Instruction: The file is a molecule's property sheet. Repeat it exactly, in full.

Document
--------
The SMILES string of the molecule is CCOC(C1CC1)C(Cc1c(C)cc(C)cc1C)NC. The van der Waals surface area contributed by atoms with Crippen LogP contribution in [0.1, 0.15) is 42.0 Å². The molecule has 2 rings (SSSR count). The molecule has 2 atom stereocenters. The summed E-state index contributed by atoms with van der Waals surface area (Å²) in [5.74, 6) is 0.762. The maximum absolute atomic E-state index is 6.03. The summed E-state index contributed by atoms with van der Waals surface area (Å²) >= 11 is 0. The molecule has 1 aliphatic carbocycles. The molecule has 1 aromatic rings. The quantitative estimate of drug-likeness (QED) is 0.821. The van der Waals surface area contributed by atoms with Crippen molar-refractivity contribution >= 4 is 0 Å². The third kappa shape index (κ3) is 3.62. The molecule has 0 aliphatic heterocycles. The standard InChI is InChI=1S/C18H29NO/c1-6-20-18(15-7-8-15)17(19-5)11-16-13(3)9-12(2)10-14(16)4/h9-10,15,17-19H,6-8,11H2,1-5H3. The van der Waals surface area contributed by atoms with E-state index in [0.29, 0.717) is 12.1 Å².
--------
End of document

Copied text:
The SMILES string of the molecule is CCOC(C1CC1)C(Cc1c(C)cc(C)cc1C)NC. The van der Waals surface area contributed by atoms with Crippen LogP contribution in [0.1, 0.15) is 42.0 Å². The molecule has 2 rings (SSSR count). The molecule has 2 atom stereocenters. The summed E-state index contributed by atoms with van der Waals surface area (Å²) in [5.74, 6) is 0.762. The maximum absolute atomic E-state index is 6.03. The summed E-state index contributed by atoms with van der Waals surface area (Å²) >= 11 is 0. The molecule has 1 aliphatic carbocycles. The molecule has 1 aromatic rings. The quantitative estimate of drug-likeness (QED) is 0.821. The van der Waals surface area contributed by atoms with Crippen molar-refractivity contribution >= 4 is 0 Å². The third kappa shape index (κ3) is 3.62. The molecule has 0 aliphatic heterocycles. The standard InChI is InChI=1S/C18H29NO/c1-6-20-18(15-7-8-15)17(19-5)11-16-13(3)9-12(2)10-14(16)4/h9-10,15,17-19H,6-8,11H2,1-5H3. The van der Waals surface area contributed by atoms with E-state index in [0.29, 0.717) is 12.1 Å².